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County zoning fight heads into OT

A bitter fight over recent zoning decisions has spilled into the streets of Baltimore County as out-of-state petition-management teams hired by wealthy developers have set out to acquire nearly 58,000 signatures for a possible 2014 ballot referendum.

The dispute began last year after plans were announced for a new shopping center in Owings Mills to be called Foundry Row and anchored by a Wegmans. The development gained zoning approval from the Baltimore County Council on Aug. 28.

Then, observers say, the real fireworks began.

Two developers, Howard Brown and David Cordish, recently hired signature-gathering companies from out of state and are paying $5 per signature to gather names on two petitions, County Council officials say.

The goal is to send the newly minted 2nd District and 6th District zoning maps to referendum in 2014, freezing any decisions they hold for two years. The 2nd District holds the rezoned Foundry Row site, near Brown’s under-construction Metro Centre project, and the 6th District holds new zoning for a mega-development in Middle River, which would compete with a smaller shopping center owned by Cordish nearby.

The canvassers must gather a total of about 19,000 signatures by Oct. 12 — and then an additional 38,000 signatures by mid-November.

“If this shouldn’t be scrutinized, what should be,” Brown said. “People are entitled to have a voice in this.”

But Brian Gibbons, president of Greenberg Gibbons and developer of Foundry Row, said the petition drives are threatening his project because they ultimately could snag his attempts to gain financing.

“It’s possible we’ll be delayed,” Gibbons said of his $140 million development to be located in the former Solo Cup plant on Reisterstown Road. “It could significantly delay us. It’s unprecedented, to say the least.”

Gibbons said his company has hired its own out-of-state ballot experts, Petition Partners from Phoenix, to help counter the Brown and Cordish petition canvassers by passing out a slick flyer that states: “Keep Progress Moving in Owings Mills!” and “Think twice before signing this petition!” with a copy of the petition.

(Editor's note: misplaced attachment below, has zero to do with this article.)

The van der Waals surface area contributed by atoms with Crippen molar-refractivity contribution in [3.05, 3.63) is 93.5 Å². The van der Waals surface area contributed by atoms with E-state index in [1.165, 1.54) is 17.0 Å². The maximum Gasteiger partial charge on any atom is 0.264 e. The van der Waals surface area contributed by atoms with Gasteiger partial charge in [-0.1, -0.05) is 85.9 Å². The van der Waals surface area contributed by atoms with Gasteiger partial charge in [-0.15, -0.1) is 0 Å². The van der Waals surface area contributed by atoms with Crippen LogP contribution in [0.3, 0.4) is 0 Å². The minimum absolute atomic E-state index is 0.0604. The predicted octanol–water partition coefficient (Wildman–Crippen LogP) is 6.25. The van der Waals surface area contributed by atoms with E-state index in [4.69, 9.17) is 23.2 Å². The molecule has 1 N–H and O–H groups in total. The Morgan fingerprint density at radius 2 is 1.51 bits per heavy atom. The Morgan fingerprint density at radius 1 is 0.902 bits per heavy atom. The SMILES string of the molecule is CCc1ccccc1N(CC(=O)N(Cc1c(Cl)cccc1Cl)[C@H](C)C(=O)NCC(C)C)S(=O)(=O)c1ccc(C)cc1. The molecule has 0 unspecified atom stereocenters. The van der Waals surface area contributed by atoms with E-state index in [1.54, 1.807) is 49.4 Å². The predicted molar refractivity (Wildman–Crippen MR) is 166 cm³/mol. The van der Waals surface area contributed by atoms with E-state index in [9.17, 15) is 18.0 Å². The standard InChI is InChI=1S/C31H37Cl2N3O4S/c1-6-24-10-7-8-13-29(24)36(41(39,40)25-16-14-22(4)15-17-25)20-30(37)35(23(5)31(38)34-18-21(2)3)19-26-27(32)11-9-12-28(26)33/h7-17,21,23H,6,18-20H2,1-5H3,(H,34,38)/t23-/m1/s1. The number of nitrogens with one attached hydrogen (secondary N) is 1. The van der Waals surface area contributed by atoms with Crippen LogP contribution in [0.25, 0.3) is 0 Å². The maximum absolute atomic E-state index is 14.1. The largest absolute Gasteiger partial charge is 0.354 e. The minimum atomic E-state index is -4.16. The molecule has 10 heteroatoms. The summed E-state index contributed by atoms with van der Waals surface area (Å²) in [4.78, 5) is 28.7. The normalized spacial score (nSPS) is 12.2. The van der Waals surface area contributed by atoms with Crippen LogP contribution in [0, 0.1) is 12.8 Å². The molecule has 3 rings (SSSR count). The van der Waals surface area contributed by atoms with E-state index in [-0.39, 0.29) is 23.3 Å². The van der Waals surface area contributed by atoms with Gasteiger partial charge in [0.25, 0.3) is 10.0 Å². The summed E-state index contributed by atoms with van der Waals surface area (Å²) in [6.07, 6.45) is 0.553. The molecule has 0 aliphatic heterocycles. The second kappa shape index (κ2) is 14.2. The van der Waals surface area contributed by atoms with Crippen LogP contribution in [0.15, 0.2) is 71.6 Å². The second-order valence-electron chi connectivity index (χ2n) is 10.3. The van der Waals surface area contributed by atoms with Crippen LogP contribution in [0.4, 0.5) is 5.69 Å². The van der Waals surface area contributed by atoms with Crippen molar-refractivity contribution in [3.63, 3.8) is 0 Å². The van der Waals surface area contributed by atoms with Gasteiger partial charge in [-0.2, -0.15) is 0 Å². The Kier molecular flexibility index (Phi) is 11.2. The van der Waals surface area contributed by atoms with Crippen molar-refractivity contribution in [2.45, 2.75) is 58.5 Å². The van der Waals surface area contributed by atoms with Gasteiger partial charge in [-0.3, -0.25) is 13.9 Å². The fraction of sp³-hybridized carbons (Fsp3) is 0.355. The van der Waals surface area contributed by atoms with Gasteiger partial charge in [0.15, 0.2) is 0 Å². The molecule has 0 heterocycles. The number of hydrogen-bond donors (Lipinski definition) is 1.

“Don’t let them hijack the zoning process against the community’s wishes,” the flyer said. “Don’t let them stop progress in Owings Mills because they fear competition!”

Gibbons said of Brown, his nemesis in Owings Mills: “This is all just more shenanigans and fabrication. Brown is trying to undermine the process.”

Prior to the Aug. 28 zoning vote, Brown backed a “Say No to Solo Coalition” petition drive. Gibbons, who has hired a local public relations firm to help with his effort, sponsored a Facebook page for the Foundry Row development that received more than 3,400 “likes.”

A legislative aid in the office of County Councilwoman Cathy Bevins said an out-of-state canvasser was thrown off the property of the Parkville post office last week after he tried to get signatures inside the building.

The workers have been sent to the Baltimore area from multiple states. They are trained in petition signature management and are being paid $5 per signature, said a County Council official.

“They are out there all over the county,” said J.B. Osborne, senior legislative advisor to Bevins. “The folks getting the signatures first instruction is to ask if you are a Baltimore County voter, and even if not, they tell them it’s coming to their neighborhood. There’s some misinformation out there. God only knows what’s going to happen if they get their signatures.”

Baltimore County Executive Kevin Kamenetz has been monitoring the situation, Chief of Staff Donald I. Mohler III said Tuesday.

“We are aware of it, and like all other folks in Baltimore County are observers,” Mohler said, adding Kamenetz had distanced himself from the zoning fights because he believed it was a council task.

“We have tried to stay at arm’s length and not get involved,” he said.

Bevins said Tuesday that Cordish, who also owns the Maryland Live Casino at Arundel Mills mall in Anne Arundel County, among other developments, did not raise any questions over the new zoning of a 65-acre former industrial site located at Eastern Boulevard and Route 43 during public hearings that were held before the vote. She said developers hope to build a $210 million mixed-used project there, using the historic plant as a base.

“I say you should invest a fraction of the money you’ve spent in fighting stuff in your shopping center,” Bevins said of Cordish’s Carroll Island Shopping Center, anchored by a Walmart.

Cordish did not respond to a request for comment Tuesday.

The 2nd District councilwoman, Vicki Almond, also was unavailable for comment.

But Bevins said the petition drive fight is getting more antagonistic as the clock ticks.

“It’s just wealthy, powerful men behaving badly,” she said.